Penn Center celebrates Gullah-Geechee heritage

147873 articles in the archive and more added every day

Penn Center celebrates Gullah-Geechee heritage

Published Saturday, November 10, 2012   |  456 Words  |  

"Heritage" is about more than a where a person was born.

It's about more than the foods one grows up eating, the songs one learns to sing or the stories passed down to children.

It's about how all of those things create the whole person.

Hundreds came to St. Helena Island on Saturday to enjoy all those things -- frogmore stew, handmade crafts, gospel music and stories -- at the 30th Penn Center Heritage Day Celebration.

The emphasis was on native island culture.

On entering the Penn Center grounds, the first thing a festivalgoer likely saw was native islander Ben C. Johnson Jr. and his family sitting on the tailgates of two trucks parked near the entrance. The family sells bushels of sweet potatoes, freshly picked collared greens and bundles of six-foot-long sugar cane stalks from the truck beds.

"We're here every year in about the same spot," Johnson said.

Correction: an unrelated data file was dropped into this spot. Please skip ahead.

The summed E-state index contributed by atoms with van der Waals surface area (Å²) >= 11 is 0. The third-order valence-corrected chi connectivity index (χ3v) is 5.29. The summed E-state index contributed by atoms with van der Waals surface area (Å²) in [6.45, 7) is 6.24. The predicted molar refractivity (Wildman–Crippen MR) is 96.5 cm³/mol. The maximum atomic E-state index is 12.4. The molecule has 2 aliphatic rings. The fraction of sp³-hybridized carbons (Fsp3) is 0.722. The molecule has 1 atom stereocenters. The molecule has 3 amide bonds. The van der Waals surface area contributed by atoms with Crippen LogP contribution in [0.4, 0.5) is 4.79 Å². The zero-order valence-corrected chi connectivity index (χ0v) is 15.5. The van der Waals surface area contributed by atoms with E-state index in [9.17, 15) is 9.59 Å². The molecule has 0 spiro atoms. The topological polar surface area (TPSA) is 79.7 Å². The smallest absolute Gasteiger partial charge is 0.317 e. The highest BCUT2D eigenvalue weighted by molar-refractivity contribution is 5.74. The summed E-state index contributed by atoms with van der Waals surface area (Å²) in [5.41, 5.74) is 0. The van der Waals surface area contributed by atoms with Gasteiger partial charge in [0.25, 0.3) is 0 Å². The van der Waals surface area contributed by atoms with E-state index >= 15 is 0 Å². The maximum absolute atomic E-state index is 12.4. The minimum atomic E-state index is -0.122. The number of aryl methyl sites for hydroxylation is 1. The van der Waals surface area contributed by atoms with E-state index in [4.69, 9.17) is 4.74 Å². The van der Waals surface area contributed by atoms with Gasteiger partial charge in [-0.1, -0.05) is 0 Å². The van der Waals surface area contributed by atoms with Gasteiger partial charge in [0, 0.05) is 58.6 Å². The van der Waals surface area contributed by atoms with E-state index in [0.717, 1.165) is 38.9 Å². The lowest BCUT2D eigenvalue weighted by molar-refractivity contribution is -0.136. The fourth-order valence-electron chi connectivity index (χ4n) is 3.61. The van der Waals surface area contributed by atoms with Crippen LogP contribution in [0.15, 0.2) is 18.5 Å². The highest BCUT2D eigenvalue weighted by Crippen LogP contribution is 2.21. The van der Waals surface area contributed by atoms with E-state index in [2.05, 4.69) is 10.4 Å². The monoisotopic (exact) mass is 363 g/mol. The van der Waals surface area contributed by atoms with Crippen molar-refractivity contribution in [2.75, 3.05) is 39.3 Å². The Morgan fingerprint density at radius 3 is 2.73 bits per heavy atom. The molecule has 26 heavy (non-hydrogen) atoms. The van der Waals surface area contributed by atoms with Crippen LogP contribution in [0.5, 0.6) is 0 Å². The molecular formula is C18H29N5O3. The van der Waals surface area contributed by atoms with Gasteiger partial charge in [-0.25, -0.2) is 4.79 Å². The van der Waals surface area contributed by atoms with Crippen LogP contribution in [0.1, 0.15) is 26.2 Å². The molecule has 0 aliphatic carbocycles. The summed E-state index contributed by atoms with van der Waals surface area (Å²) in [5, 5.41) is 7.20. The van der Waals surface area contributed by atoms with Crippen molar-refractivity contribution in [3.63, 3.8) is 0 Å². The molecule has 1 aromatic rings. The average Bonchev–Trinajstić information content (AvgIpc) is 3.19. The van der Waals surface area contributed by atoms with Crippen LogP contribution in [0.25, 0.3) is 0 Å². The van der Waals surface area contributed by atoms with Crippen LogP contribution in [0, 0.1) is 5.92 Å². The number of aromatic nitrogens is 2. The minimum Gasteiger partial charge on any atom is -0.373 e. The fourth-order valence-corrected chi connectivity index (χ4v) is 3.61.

Customers could be seen strolling through the celebration with the tall stalks of cane sticking up like snorkels from water.

Johnson's sister, Zezalee Smalls, sat near the main stage, about 100 feet away from her brother, under a blue tent with a white and purple banner that said Gullah Church Nurse's Association. She was among the first African American nurses hired at the Naval Hospital, she said, and worked there for 34 years.

The association's founders -- most of whom are native to the island -- knew they were rare liaisons between modern medicine and the holistic Gullah-Geechee approach, according to association member Saundra Renee Smith.

"When we first started, you needed to speak Gullah," she said. "It took a lot of convincing... but trust in some (modern) medicine was established ... ."

Robert Middleton was a baby when his adoptive parents brought him from Philadelphia to live on St. Helena. After attending the Penn Center school as a boy, he became an Army Engineer during the Korean War. After the war, he returned to Philadelphia, where he lived for a number of years.

Later, he came back to St. Helena and wrote a short book that chronicled how his life was shaped by the island .

"One of the greatest things that's happened to this (island) is the school," he said, referring to Penn Center. "I want my kids and my grandkids to know about it."

Follow reporter Anne Christnovich

Related content:

On its 150 anniversary, Penn Center looks to its past, future, June 23, 2012